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Paul Pillar Speaks, Again

The latest CIA attack on the Bush administration is nothing new.

3:15 PM, Feb 10, 2006 • By STEPHEN F. HAYES
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IN A BREATHLESS front-page, above-the-fold article in today's Washington Post, Walter Pincus reports that a former senior CIA official named Paul Pillar accuses the Bush administration of "misusing" intelligence to take the country to war in Iraq. According to the Post account, Pillar uses a forthcoming article in Foreign Affairs to claim that the Bush administration "politicized" the intelligence on Iraq.

Bush administration policymakers did this subtly, Pillar says, by repeatedly asking the CIA questions about Iraq, its weapons programs, and its support for terrorism. This "politicization" was apparently so subtle that it escaped the notice of both the Robb/Silberman Commission and the bipartisan Senate Intelligence Committee report, which both found that no such politicization took place. If Pillar entertains the possibility that Bush administration officials asked tough questions because after September 11 they were genuinely concerned about the threat from Iraq, the Post article nowhere mentions it.

Pillar making claims about politicized intelligence is rich. In a column published September 27, 2004, Robert Novak identified Pillar as a speaker at a private dinner in California. Pillar's "management team" at the CIA, where he was employed as the national intelligence officer on the Near East/South Asia desk, approved the appearance. According to Novak, the ground rules for the speech were based on the "Lindley Rule," which holds that the speaker, his audience and the event are not to be disclosed, "but the substance of what he said can be reported." That substance, apparently, was a harsh assessment of the Bush administration's handling of Iraq.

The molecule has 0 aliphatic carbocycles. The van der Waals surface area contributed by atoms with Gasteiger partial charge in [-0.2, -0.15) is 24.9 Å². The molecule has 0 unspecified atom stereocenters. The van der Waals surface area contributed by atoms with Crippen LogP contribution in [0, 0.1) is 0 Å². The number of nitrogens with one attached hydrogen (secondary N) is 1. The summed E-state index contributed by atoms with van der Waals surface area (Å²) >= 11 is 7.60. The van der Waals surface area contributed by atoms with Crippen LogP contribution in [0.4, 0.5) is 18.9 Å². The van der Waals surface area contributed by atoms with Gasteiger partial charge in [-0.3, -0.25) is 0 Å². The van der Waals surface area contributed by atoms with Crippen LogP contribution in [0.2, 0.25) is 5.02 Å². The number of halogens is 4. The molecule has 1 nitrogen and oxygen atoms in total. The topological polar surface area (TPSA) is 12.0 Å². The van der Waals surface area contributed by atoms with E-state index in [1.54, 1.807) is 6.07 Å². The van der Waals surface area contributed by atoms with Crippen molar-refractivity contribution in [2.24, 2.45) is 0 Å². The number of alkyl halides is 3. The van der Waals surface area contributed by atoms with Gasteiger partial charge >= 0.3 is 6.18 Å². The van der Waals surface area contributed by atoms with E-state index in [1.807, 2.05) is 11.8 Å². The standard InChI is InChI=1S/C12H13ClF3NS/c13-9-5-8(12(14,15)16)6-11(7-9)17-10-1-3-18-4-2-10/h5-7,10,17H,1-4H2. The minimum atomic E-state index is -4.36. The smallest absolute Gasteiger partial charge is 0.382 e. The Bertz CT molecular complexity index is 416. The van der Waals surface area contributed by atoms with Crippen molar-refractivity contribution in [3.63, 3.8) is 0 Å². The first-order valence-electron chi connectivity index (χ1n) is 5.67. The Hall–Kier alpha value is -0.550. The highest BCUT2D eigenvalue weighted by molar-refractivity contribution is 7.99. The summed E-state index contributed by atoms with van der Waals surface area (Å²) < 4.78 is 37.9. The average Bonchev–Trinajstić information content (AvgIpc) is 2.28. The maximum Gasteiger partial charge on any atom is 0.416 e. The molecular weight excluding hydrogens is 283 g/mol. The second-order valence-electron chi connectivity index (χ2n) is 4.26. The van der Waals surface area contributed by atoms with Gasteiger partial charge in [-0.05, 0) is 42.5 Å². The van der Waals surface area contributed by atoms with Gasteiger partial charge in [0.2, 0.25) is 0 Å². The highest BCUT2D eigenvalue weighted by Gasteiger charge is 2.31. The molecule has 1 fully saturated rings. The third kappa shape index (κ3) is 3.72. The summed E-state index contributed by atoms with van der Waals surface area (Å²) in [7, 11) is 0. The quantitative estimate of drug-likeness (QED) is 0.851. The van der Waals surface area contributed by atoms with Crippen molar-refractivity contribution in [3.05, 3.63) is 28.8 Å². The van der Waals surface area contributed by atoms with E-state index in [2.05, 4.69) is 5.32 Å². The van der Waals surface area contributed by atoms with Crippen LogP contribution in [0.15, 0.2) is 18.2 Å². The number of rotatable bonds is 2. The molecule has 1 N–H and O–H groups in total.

Think about that: A senior, unelected CIA official--Paul Pillar--was given agency approval to anonymously attack Bush administration policies less than two months before the November 2, 2004, presidential election. That Pillar was among the most strident of these frequent critics--usually in off-the-record speeches to gatherings of foreign policy experts and business leaders--was well known to his colleagues in the intelligence community and to Bush administration policymakers. His was not an isolated case; CIA officials routinely trashed Bush administration policy decisions, often with official approval, in the months leading up to the Iraq War and again before the election. Pillar, who had complained to a CIA spokesman that someone had violated the ground rules by providing his name to Novak, simply got caught.

According to the Washington Post, Pillar's forthcoming critique will be "the first time that such a senior intelligence officer has so directly and publicly condemned the administration's handling of intelligence." Nonsense. In recent weeks, Pillar has trashed Bush administration policies to the Los Angeles Times and reporters for the Knight-Ridder newspaper chain. And before that, Pillar put many of these condemnations in a book. The relevant sections were published more than two years ago. Not exactly breaking news.

The book is called Terrorism and U.S. Foreign Policy, and it was originally published in 1999 by the Brookings Institution. A new edition, with an updated introduction, was published on January 1, 2004. Pillar uses the new introduction to accuse the Bush administration of misleading the U.S. public by dishonestly conflating the war in Iraq and the broader war on terror. It is exactly the kind of critique one might expect from an analyst who had long sought to downplay the role of states in terrorism. Terrorism, in Pillar's view, is something to be managed, not something to be fought and certainly not something to be defeated. From this follows Pillar's conclusion that military force is usually a counterproductive in managing terrorism. Reasonable people can agree or disagree with these views, but even as he articulated them in 1999, they are plainly odds with Bush administration policies and the global war on terror.